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Mr. Brazier: I am grateful to the Secretary of State for giving way to me again. He rightly referred to the importance of consulting the reserve forces themselves. Does he accept that, for many in the reserve forces, an absolutely key decision is in his gift at the moment? That is whether to continue as a part-time appointment the critical military adviser's post, director of reserve forces of cadets. The initial decision was made five years ago and was welcomed by hon. Members on both sides of the House. It means that the post is filled by someone who has a civilian job which, to use the words of one of the right hon. Gentleman's colleagues, means that he has empathy with reservists. That decision will come up very shortly. May I urge the right hon. Gentleman to keep a part-timer in that post?

Mr. Hoon: I assure the hon. Gentleman that I shall certainly take his view into account when the decision is made.

Mrs. Mahon: I thank my right hon. Friend for his patience in giving way to me again. The NATO Parliamentary Assembly was told recently by Interpol that a connection had been established between al-Qaeda, the Kosovo Liberation Army and the Bosnian Muslims. What

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investigations are the Government undertaking into the leadership of the KLA and the Bosnian Muslims both in Bosnia and in Kosovo?

Mr. Hoon: rose—

Mr. Deputy Speaker (Sir Alan Haselhurst): Order. Before the Secretary of State replies, I say to the House that there is a very long list of hon. Members who are seeking to catch my eye, and if there are multiple interventions from certain hon. Members, it may affect their place on the list.

Mr. Hoon: I shall take your warning into account, Mr. Deputy Speaker, next time someone invites me to give way.

In answer to my hon. Friend's question, certainly a number of links between different organisations have been identified, each of which has been thoroughly investigated, including the one that she mentioned.

We need now to look at whether the new circumstances make new demands on us. We want to assure ourselves that we have the right shape and balance of rapidly deployable forces and that we are able to integrate them with intelligence assets and the command and control that is needed to mount effective precision operations. So we are looking closely, for example, at whether we need more of our forces at high readiness, and we are considering the enablers required, such as command and control, intelligence, surveillance, target acquisition, reconnaissance and transport.

There are broadly five ways in which we can seek to counter threats abroad. We can try to prevent the conditions that allow international terrorist organisations to operate, and help less capable states to build better capabilities to counter terrorism themselves. That is similar to what the United States is doing in the Philippines at the moment. We can seek to prevent problems recurring by undertaking peace support operations, usually in coalition with others, to prevent instability or assist in stabilisation.

We can deter would-be attackers by ensuring that our range of military options and our readiness to use them are clear. We must also be able to coerce those who harbour or support international terrorism if other means have not dissuaded them. If that fails, we can try to disrupt activities that support international terrorist groups, for example by closing off sources of materiel, finance and freedom of movement. We might ultimately need to destroy active terrorist cells with military action, such as find and strike raids on key terrorist facilities. Of course, whatever action we take in response to a particular threat will depend on the nature of that threat. In some cases, defence diplomacy or peace support may be enough. In others, a robust military response will be required. We want to be able to contribute to a range of responses. We need to consider where the emphasis should lie. In all that, we will remain very conscious of the need not to place unsustainable demands on members of the armed forces and their families.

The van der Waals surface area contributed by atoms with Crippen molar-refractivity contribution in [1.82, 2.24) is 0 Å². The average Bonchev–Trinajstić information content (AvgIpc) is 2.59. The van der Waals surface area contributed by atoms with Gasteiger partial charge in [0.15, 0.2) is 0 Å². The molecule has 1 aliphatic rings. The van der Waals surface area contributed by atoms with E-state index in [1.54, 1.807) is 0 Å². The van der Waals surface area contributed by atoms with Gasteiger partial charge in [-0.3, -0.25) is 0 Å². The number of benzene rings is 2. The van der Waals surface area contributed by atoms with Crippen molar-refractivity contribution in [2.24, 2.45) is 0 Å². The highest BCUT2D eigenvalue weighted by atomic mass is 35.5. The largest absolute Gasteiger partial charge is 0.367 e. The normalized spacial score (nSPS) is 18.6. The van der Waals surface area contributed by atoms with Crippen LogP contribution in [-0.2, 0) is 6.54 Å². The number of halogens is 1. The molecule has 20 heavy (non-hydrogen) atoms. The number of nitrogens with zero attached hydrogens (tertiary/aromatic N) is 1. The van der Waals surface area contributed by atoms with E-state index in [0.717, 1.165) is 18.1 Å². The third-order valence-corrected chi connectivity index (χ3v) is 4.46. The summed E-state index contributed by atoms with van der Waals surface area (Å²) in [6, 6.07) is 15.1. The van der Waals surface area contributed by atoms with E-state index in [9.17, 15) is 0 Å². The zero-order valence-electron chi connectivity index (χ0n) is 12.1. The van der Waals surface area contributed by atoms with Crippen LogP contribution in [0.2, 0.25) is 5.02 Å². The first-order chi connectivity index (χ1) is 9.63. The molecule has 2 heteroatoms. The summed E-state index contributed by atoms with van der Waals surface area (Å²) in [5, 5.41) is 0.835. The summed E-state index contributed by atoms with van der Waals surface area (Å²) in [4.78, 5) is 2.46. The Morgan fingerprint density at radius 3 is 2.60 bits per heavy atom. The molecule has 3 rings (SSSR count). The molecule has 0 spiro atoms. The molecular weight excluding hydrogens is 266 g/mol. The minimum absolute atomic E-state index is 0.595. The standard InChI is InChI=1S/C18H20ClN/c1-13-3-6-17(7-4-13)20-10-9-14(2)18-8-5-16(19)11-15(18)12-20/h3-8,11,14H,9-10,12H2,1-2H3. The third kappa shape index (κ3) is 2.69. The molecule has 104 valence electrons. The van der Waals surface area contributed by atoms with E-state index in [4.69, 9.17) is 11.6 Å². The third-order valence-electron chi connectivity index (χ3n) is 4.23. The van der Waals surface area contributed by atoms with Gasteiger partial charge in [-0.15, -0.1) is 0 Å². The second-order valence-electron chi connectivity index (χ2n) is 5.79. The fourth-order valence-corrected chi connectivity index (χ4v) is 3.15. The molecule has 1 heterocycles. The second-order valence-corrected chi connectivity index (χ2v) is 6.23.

We are also examining the roles played by international organisations of which we are a member, principally the United Nations, NATO, and the European Union, but also others. They all have unique responsibilities and offer different capabilities. They have all already acted decisively against international terrorism. For example, NATO made its first ever invocation of article 5. But we need to make sure that the right organisations take the

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right initiatives without duplicating what others are doing. We must be able to convince potential terrorists that the international community as a whole, rather than ad hoc coalitions of states, is willing and able to act quickly and decisively.

We also need to build and sustain our military relationships with other nations. Defence diplomacy was one of the major themes of the strategic defence review. The education and training of foreign armed forces is an area in which the United Kingdom has developed proven skills. In Sierra Leone, for example, our short-term training teams have trained a total of 9,000 soldiers. We are already building on our activities and relationships in that area, but we may need to do more.